Previews: 31 Jan 2019

“All the right votes, but not necessarily in the right order”

There are two polls on 31st January 2019, both in London and the South East:


Warlingham

Surrey county council; caused by the resignation of Conservative councillor David Hodge, who until recently was leader of the county council.

For our major by-election this week we are atop the North Downs, just outside the Greater London boundary. Warlingham division lies in the northeastern corner of Surrey, and is a division covering a series of villages. The largest centre of population is Warlingham itself; by local tradition its All Saints church was where Thomas Cranmer started to experiment with preaching from what became the first Book of Common Prayer, and there is a stained glass window in that church showing Cranmer presenting the prayer book to Edward VI. In more modern times Warlingham was the centre of a major psychiatric hospital (new redeveloped for housing) and was on the front line in the Battle of Britain as German bombers tried to navigate their way up the local valley towards London. With Biggin Hill and Kenley airfields nearby, that might not have been the wisest move.

The division contains some other villages. Farleigh was briefly part of Greater London, joining the London Borough of Croydon on its creation in 1965, but was transferred back to Surrey in boundary changes four years later. Tatsfield, which gets its post from Westerham over the county line in Kent, was the birthplace of the motorsport legend John Surtees, who remains the only driver to win world championships on both two and four wheels.

Boundary changes in 2013 brought Woldingham into the division. The Independent reported in February 2000 that a sixth of the residents in Woldingham’s CR3 7 postcode sector were cash millionaires, and the village is a notoriously rich enclave. One of its richest recent residents was the failed parliamentary candidate Katie Price (Stretford and Urmston, 2001) who was reported in 2012 to be worth £45 million. On the other hand, these sort of lists don’t make allowance for what you owe: three months ago Price entered into an Individual Voluntary Arrangement with her creditors, with her debts reported to be around £250,000. Woldingham is home to the only railway station within the division boundary, on the Oxted branch line, and is a heavy commuter area. The village also makes the top 100 wards in England and Wales for the 16-17 age bracket; this is due to the presence of Woldingham School. A Roman Catholic boarding school for girls, Woldingham School’s former pupils include the former Conservative MP Louise Mensch, the BBC journalist Caroline Wyatt and the BAFTA-winning actress Carey Mulligan.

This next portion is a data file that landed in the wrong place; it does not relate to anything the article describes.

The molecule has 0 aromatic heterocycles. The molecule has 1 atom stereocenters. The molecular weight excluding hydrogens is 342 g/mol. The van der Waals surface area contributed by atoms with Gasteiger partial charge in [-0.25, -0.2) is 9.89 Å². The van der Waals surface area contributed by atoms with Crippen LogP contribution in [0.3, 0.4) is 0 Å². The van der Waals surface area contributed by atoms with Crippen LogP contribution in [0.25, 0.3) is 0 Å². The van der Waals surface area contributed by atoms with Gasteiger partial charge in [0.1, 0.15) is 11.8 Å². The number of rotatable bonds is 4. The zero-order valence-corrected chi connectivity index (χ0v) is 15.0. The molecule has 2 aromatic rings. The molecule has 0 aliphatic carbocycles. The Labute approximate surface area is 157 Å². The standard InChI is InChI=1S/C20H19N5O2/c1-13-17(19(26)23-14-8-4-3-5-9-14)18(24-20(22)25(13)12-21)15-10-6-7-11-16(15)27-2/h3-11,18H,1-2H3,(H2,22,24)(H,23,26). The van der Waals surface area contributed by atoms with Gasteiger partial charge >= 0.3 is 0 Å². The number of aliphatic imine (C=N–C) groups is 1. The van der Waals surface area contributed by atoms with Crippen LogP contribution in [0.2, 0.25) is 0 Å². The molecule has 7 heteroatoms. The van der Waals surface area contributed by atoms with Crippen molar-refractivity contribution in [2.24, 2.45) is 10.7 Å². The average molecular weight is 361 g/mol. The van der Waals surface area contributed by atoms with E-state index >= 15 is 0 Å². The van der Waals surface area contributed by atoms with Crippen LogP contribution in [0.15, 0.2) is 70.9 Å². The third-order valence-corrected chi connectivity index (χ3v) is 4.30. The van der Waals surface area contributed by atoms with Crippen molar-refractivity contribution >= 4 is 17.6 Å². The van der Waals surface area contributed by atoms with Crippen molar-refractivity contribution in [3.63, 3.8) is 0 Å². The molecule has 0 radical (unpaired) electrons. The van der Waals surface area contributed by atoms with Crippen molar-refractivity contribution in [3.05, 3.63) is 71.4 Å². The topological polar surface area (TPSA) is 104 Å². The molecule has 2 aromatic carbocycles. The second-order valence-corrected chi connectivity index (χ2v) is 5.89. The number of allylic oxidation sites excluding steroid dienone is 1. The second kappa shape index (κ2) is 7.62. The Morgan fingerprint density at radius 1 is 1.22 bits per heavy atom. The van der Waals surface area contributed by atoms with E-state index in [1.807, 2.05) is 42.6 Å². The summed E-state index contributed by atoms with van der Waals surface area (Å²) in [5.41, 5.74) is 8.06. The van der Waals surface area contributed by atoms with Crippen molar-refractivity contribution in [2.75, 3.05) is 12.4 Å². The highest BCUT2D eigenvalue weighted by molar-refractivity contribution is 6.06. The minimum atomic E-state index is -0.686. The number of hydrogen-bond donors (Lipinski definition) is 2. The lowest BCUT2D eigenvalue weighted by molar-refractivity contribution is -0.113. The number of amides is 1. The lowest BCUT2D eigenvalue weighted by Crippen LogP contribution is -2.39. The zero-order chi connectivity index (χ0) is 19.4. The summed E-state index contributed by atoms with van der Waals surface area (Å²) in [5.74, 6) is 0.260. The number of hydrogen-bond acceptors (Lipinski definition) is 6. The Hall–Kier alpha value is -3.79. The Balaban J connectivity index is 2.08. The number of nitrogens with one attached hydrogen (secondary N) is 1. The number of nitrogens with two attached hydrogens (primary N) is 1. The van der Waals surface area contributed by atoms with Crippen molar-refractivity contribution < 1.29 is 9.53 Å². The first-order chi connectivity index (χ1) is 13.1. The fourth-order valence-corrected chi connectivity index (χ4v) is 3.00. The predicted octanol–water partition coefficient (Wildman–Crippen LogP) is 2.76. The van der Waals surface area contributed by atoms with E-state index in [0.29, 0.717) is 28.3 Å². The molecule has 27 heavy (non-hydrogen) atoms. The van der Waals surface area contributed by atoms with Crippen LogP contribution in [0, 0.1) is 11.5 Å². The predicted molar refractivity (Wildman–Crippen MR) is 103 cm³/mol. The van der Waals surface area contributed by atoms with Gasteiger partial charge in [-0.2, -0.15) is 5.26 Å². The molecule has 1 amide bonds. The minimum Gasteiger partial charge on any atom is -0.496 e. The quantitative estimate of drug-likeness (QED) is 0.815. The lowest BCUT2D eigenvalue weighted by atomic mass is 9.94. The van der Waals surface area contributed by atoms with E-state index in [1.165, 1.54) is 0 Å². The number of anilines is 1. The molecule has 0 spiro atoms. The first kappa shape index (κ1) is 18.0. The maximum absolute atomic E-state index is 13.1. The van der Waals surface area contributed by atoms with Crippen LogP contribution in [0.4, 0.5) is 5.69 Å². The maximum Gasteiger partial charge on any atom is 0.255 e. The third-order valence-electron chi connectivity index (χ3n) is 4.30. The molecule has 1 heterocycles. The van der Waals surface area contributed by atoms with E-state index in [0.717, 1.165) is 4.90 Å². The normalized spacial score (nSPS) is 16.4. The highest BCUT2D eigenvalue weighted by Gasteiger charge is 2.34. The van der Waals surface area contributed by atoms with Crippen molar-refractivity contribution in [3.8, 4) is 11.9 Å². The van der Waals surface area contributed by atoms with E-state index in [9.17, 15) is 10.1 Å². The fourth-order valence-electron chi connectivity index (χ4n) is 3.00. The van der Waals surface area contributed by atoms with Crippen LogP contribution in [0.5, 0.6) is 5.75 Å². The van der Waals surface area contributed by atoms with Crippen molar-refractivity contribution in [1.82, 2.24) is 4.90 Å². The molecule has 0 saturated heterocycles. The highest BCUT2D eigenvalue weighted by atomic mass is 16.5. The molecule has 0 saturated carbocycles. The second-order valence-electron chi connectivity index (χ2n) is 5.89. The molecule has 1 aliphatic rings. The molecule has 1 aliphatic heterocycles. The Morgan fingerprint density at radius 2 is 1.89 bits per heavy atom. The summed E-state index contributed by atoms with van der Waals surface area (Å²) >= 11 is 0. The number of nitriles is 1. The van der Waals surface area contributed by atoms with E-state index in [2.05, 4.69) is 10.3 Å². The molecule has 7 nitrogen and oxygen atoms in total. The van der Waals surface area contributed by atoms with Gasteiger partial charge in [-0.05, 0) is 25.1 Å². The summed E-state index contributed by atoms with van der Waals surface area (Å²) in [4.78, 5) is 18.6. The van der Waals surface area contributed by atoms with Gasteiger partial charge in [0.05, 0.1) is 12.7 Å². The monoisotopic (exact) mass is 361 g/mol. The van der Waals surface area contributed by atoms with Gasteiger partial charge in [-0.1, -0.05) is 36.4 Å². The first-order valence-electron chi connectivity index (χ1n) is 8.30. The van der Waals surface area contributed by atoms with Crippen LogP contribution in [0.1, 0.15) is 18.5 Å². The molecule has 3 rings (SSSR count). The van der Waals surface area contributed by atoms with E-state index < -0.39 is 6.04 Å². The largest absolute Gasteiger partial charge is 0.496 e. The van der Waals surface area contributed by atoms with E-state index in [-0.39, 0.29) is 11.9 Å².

This adds up to a safe Conservative division for David Hodge. One of the few councillors notable enough to merit a Wikipedia page, Hodge was first elected to Surrey county council in 2005 for this division, having previously set for seven years on the local Tandridge council. From 2011 until late last year Hodge was the leader of Surrey county council, and in January 2017 he was appointed CBE for services to local government and charity. Shortly afterwards Hodge became embroiled in controversy after the county council planned a 15% increase in council tax, claiming that government cuts and increasing social care demands meant it couldn’t make ends meet. That increase was then reduced to 4.99% amid claims that Surrey had reached a “sweetheart” deal with the government.

The shenanigans clearly didn’t have much negative effect on Hodge’s electorate, as he was re-elected in May 2017 with a majority of 56-29 over the Liberal Democrats; a greatly increased majority compared with 2013 when UKIP had run second here. Mind, as part of the ongoing cuts to local government Surrey county council is attempting to close the Warlingham tip and relocate the local primary school, neither of which are proposals which have gone down well in the area.

At Tandridge council level the Tories hold five of the division’s eight district councillors; the Liberal Democrats have two out of three seats in Warlingham East and Chelsham and Farleigh ward (and will be hoping for a gain from the Tories there in May) while the small Tatsfield and Titsey ward returns independent candidates to the Tandridge council offices in Oxted. Warlingham West is safe Conservative and Woldingham is ridiculously safe for the party (in 2012 the Tories beat the Lib Dems here by the score of 87-13), but has a low electorate.